As part of your coverage of today’s momentous debate in the British Parliament, it should be of interest to note that at a meeting in London earlier this week, the mayor of London Boris Johnson suggested another thing that could be done to combat terrorism – clamping down on the trade in looted antiquities which terrorists use to fund their activities.
Mr. Johnson was speaking at the launch of an All Party Parliamentary Group on cultural heritage. co-chaired by David Burrowes MP and Lord Colin Renfrew, a famous archaeologist. The meeting was organised by Walk of Truth, a Dutch-based NGO which campaigns to protect cultural heritage from violence and war.
At the meeting the Mayor called for the APPG to work with City Hall, police and experts, to draw up an Action Plan for London to cover:
• Proactive inter-city discussions with cities under cultural threat
• The policing response, drawing on the work of the MPS Art and Antiquities Unit
• Raising awareness in civil society
• Haven of disputed works of art/ temporary storage
• Work with London’s auction houses and legitimate traders
• Combatting the black market and antiquities trafficking
Mr. Johnson said: “Daesh and other terrorist organisations are hell bent on committing appalling acts of terrorism and murder around the world. In addition, they seek to destroy democracy and obliterate history. That’s why they see the destruction and looting of priceless antiquities and artefacts, in part to fund their violent activities, as central to their warped ideology of hate. And that’s why City Hall is working with the All-Party Parliamentary Group for the Protection of Cultural Heritage, the police, art dealers, auction houses and others both here and overseas in a bid to preserve and protect the world’s cultural heritage. London stands ready to provide a safe haven for the temporary storage of these irreplaceable artefacts until they can be returned to their home countries.”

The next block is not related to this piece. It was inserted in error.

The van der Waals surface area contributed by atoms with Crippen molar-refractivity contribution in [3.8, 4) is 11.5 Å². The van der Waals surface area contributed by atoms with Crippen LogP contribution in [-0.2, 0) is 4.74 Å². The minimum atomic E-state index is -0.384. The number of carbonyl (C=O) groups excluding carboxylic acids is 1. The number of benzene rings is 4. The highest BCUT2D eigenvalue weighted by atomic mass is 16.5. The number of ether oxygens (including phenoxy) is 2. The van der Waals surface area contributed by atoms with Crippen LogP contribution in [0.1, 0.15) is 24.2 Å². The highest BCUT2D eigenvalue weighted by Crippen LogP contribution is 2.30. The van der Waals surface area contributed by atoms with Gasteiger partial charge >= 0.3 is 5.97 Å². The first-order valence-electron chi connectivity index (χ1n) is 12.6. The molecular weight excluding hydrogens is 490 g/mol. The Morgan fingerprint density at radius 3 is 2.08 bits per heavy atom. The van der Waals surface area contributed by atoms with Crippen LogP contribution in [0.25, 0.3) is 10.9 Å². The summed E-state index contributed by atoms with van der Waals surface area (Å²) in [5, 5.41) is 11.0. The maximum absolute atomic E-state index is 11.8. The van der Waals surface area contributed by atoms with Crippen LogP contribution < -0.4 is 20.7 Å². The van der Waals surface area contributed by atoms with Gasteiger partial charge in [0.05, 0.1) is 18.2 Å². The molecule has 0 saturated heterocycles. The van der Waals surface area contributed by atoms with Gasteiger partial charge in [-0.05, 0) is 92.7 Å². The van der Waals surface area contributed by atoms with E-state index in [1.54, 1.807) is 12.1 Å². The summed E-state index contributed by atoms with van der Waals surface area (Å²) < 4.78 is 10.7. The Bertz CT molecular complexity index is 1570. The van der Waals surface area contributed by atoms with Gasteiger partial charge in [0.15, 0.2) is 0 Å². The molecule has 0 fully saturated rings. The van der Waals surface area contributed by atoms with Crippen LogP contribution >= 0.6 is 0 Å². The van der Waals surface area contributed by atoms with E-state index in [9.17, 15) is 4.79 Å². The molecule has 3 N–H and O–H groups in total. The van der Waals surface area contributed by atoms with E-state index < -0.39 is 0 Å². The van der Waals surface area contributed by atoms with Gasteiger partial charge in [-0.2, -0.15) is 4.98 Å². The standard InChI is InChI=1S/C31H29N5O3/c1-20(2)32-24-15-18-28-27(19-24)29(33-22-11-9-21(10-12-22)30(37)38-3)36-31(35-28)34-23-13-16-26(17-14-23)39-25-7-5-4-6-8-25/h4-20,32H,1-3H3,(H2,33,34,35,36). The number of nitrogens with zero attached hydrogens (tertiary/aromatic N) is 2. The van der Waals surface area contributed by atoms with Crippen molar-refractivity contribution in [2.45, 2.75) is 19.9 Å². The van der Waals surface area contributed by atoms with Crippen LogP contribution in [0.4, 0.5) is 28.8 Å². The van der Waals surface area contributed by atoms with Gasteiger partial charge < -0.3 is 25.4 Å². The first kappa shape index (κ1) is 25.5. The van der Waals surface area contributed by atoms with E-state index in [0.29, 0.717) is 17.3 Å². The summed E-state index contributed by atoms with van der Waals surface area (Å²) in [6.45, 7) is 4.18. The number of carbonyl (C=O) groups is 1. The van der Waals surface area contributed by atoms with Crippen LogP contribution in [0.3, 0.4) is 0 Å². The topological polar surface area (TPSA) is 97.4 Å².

Additional speakers at the APPG launch ceremony were Tasoula Hadjitofi, founder of Walk of Truth. Mrs Hadjitofi introduced Walk of Truth’s new project called Culture Crime Watchers Worldwide which is a platform for engaging the public into the responsibility of protecting cultural heritage in areas of conflict, but also empower people to share tips about trafficked art anonymously. Professor Peter Stone, UNESCO Chair Designate in Cultural Property Protection and Peace, and Clare Hutcheon, Head of Art & Antiques unit, New Scotland Yard were also amongst the experts who spoke at the ceremony.